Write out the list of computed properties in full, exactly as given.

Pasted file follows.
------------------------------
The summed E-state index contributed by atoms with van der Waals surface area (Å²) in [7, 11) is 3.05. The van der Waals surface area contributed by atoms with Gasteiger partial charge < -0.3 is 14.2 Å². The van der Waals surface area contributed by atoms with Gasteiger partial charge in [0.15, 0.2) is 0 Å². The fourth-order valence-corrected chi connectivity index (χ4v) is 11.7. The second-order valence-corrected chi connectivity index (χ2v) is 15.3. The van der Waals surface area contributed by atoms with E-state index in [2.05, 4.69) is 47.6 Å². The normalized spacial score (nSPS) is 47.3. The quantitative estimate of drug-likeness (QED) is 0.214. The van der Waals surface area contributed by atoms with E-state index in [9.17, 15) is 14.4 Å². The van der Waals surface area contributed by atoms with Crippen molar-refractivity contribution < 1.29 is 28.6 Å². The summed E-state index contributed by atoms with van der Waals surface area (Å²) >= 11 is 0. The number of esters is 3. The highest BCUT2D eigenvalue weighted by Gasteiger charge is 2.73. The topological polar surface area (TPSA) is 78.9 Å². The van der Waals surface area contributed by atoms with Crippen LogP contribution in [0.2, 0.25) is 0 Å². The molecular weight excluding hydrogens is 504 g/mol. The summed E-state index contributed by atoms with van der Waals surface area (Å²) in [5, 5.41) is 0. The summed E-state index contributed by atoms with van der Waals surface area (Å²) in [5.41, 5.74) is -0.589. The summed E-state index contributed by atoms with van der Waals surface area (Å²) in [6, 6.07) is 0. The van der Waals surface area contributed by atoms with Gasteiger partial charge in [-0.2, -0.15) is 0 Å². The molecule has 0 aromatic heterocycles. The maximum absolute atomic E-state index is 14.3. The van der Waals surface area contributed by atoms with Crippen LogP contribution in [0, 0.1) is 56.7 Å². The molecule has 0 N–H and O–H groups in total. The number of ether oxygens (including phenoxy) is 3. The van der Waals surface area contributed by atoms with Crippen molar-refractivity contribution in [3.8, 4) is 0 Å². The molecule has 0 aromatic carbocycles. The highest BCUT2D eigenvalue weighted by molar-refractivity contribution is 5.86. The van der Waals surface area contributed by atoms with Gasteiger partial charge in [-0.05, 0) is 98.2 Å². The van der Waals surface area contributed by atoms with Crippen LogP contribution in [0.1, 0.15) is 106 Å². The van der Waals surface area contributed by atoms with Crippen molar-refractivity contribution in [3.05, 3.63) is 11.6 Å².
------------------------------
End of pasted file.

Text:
The summed E-state index contributed by atoms with van der Waals surface area (Å²) in [7, 11) is 3.05. The van der Waals surface area contributed by atoms with Gasteiger partial charge < -0.3 is 14.2 Å². The van der Waals surface area contributed by atoms with Gasteiger partial charge in [0.15, 0.2) is 0 Å². The fourth-order valence-corrected chi connectivity index (χ4v) is 11.7. The second-order valence-corrected chi connectivity index (χ2v) is 15.3. The van der Waals surface area contributed by atoms with E-state index in [2.05, 4.69) is 47.6 Å². The normalized spacial score (nSPS) is 47.3. The quantitative estimate of drug-likeness (QED) is 0.214. The van der Waals surface area contributed by atoms with E-state index in [9.17, 15) is 14.4 Å². The van der Waals surface area contributed by atoms with Crippen molar-refractivity contribution < 1.29 is 28.6 Å². The summed E-state index contributed by atoms with van der Waals surface area (Å²) >= 11 is 0. The number of esters is 3. The highest BCUT2D eigenvalue weighted by Gasteiger charge is 2.73. The topological polar surface area (TPSA) is 78.9 Å². The van der Waals surface area contributed by atoms with Crippen LogP contribution in [0.2, 0.25) is 0 Å². The molecular weight excluding hydrogens is 504 g/mol. The summed E-state index contributed by atoms with van der Waals surface area (Å²) in [5, 5.41) is 0. The summed E-state index contributed by atoms with van der Waals surface area (Å²) in [5.41, 5.74) is -0.589. The summed E-state index contributed by atoms with van der Waals surface area (Å²) in [6, 6.07) is 0. The van der Waals surface area contributed by atoms with Gasteiger partial charge in [-0.2, -0.15) is 0 Å². The molecule has 0 aromatic heterocycles. The maximum absolute atomic E-state index is 14.3. The van der Waals surface area contributed by atoms with Crippen LogP contribution in [0, 0.1) is 56.7 Å². The molecule has 0 N–H and O–H groups in total. The number of ether oxygens (including phenoxy) is 3. The van der Waals surface area contributed by atoms with Crippen molar-refractivity contribution in [3.8, 4) is 0 Å². The molecule has 0 aromatic carbocycles. The highest BCUT2D eigenvalue weighted by molar-refractivity contribution is 5.86. The van der Waals surface area contributed by atoms with Gasteiger partial charge in [-0.05, 0) is 98.2 Å². The van der Waals surface area contributed by atoms with Crippen LogP contribution in [0.1, 0.15) is 106 Å². The van der Waals surface area contributed by atoms with Crippen molar-refractivity contribution in [3.05, 3.63) is 11.6 Å².